Ethics are concerned with what is best to do in a situation. However, each situation that actually occurs is unique and the person confronting it at the time is also in a unique point in his or her own spiritual development. Thus, each person, at each point, must make a decision for which no formula can ever be entirely adequate. Nor does one face a situation with an entirely predictable outcome. Sometimes well meant actions produce bad results. Sometimes the inverse is true. In any case one is never in possession of all the relevant information. Thus the ethicality of each act is a function of a struggle within the heart of the individual concerned. We need the courage and faith to make this struggle from a position of love and wisdom, but how is this to be obtained?
We can distinguish between ethical acts that are the application of an ethical formula, injunction or precept and those that spring naturally from a pure heart. We intuitively know that those that spring from a pure heart are the most authentic. This fact, however, does not nullify the usefulness of ethical formulas correctly understood. What is that understanding? It is that such formulas are exercises. Taken in an absolute sense, there is no ethical precept that it is possible for a real human being to keep purely in all respects at all times. One's mind is not totally under control and passions arise unexpectedly. Also, one is inevitably implicated in the actions of others. Further, we live in a world so constituted that life cannot be maintained without harm being done. Thus, any ethical precept, such as "Do not be proud of yourself and devalue others," or "Do not take the life of other sentient beings," if taken seriously, must result in an anguish of the heart. One arrives at the inevitable "I cannot."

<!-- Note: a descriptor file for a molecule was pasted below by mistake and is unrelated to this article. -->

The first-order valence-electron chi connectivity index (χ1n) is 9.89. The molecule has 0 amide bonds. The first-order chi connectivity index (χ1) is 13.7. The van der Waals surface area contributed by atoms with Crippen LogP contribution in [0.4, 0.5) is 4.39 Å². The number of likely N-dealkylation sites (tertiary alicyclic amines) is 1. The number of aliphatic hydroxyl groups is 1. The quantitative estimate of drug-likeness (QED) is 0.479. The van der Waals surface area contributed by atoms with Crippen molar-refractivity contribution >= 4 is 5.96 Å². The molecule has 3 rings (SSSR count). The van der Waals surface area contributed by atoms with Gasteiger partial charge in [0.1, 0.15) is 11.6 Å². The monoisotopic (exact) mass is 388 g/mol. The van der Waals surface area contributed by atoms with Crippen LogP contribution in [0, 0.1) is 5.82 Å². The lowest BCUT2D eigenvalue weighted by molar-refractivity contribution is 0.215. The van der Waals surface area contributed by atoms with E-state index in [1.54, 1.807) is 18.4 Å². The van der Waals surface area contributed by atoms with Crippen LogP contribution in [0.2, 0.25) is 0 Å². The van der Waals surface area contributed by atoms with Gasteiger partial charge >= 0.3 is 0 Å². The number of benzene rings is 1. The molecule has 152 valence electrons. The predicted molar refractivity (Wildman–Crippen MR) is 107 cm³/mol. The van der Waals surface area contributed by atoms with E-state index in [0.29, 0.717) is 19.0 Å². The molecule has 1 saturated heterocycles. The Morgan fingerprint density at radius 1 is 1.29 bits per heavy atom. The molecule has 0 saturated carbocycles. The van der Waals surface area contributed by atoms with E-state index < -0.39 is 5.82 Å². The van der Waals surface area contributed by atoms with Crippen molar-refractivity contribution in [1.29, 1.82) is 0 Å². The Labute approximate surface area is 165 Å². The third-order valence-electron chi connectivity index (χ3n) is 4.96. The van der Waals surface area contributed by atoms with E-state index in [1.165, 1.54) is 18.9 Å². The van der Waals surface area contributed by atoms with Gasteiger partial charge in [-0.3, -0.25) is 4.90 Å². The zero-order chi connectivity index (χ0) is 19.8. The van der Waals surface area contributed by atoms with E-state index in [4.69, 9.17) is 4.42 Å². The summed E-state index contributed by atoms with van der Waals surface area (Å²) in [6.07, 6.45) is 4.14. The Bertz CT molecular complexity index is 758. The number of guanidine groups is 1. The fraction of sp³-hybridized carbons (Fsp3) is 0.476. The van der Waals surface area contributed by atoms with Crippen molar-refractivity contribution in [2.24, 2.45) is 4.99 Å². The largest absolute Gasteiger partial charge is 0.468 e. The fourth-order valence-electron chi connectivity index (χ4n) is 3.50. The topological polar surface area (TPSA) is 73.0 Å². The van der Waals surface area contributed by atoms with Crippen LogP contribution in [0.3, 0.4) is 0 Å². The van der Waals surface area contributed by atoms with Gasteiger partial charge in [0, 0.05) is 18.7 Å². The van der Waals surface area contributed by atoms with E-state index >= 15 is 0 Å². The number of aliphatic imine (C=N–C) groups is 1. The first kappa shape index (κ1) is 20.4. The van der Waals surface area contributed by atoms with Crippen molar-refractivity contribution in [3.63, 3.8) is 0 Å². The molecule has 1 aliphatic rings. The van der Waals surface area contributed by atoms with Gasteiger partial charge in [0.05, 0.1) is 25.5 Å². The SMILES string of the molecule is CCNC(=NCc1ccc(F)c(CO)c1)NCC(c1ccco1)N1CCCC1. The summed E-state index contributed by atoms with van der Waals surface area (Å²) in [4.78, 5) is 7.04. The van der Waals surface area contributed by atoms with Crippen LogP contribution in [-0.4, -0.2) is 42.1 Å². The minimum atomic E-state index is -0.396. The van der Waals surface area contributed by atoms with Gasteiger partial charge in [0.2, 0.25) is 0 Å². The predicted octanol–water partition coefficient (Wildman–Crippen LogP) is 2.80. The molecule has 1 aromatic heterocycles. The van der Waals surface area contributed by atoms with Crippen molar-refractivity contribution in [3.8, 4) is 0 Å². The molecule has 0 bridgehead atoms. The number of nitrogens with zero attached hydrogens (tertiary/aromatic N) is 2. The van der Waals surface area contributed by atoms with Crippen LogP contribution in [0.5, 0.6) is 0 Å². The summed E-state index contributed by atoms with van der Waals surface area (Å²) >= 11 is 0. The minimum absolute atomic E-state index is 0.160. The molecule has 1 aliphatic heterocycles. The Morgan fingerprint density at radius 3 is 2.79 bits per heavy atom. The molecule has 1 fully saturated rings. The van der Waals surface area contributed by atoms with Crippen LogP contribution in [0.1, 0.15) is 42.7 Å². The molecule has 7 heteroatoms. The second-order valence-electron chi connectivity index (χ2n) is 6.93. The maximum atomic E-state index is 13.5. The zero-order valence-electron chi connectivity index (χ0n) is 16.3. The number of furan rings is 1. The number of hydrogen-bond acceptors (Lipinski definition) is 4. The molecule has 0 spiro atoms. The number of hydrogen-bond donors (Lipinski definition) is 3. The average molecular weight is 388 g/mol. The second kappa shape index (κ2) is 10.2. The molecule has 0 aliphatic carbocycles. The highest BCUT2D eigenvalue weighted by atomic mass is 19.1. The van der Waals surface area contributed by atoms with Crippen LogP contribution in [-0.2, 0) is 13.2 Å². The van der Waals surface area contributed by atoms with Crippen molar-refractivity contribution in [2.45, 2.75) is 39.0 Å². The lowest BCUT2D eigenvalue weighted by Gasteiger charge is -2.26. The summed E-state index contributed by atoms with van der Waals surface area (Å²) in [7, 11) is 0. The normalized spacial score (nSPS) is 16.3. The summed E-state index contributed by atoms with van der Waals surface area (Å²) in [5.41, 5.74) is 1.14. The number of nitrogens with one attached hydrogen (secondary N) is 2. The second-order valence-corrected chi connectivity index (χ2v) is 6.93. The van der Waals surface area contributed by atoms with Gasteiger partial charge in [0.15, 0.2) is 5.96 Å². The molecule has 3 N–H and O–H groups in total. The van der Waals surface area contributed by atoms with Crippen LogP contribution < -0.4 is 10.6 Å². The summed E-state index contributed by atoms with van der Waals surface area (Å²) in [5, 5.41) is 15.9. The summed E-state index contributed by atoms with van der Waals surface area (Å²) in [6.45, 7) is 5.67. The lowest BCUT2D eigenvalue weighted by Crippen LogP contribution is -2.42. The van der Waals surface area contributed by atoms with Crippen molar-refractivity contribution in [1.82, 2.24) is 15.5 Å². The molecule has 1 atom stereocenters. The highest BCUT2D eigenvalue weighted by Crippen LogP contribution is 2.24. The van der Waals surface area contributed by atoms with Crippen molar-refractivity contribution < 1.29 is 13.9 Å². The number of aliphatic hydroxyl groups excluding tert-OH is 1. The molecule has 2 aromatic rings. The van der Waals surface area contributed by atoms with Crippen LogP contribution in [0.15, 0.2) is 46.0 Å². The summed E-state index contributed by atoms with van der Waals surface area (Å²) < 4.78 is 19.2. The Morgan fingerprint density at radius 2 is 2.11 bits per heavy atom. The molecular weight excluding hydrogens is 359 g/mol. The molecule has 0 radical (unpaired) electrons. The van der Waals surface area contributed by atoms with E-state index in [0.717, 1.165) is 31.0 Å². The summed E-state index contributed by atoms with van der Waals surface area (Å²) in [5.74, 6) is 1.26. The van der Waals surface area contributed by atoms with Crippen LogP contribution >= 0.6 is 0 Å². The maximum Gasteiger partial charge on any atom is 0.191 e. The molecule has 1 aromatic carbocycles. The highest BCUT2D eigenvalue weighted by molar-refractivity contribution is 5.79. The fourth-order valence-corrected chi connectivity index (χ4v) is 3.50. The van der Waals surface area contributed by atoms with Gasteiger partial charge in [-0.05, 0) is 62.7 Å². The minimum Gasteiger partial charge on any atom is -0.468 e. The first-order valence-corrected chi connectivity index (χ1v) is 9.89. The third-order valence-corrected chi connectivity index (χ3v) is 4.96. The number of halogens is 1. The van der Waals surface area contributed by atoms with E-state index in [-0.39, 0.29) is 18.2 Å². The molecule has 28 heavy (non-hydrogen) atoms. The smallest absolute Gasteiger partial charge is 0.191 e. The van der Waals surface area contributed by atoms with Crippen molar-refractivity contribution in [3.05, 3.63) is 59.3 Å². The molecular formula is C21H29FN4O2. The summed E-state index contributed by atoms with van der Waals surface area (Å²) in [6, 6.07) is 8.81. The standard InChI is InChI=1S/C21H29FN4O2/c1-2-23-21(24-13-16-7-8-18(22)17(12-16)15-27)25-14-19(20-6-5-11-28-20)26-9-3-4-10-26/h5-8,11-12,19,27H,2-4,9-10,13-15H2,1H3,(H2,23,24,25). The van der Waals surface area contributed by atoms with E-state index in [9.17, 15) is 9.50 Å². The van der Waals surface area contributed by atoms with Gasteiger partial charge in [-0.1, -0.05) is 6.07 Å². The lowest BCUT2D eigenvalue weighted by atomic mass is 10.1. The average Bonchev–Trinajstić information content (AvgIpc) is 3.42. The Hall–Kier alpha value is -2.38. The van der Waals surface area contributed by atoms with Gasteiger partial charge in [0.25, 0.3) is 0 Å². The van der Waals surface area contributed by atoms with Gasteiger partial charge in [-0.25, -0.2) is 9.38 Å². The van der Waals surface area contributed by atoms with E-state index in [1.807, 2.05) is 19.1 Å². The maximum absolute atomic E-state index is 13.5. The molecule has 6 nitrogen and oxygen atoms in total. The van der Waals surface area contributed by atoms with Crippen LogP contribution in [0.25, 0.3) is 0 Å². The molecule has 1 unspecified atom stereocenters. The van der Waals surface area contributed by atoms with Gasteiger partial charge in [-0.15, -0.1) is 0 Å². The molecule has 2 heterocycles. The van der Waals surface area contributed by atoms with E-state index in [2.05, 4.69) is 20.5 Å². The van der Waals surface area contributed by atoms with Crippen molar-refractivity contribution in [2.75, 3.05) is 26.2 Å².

Arriving at this impasse experientially, not merely intellectually, and feeling the depth of the anguish embodied therein is of extreme importance. This is the point where the self-perfection project founders and genuine humility is born. From this humility springs gratitude. Although I am a faulty, vulnerable being prone to error and wayward passions, still I am supported by this universe, still I receive help and guidance, still I am fed, cared for and benefitted in innumerable ways. My debt is incalculable. This is the position of humility from which generosity of spirit and compassion in the form of fellow-feeling emerge.
Thus the ethical precepts are spiritual exercises that drive one to a point of looking more deeply into one's nature and seeing that this must be the nature of all. It produces a penetration below the veneer of social life into the reality of human animal nature and its existential situation. This penetration is the root of spiritual maturity. In the mature soul, the self-perfection project is abandoned. The super-ego evaporates. One stands in the position of an authentic, fallible being in the midst of others equally human to oneself. Thus the impetus to harsh judgement of others also evaporates.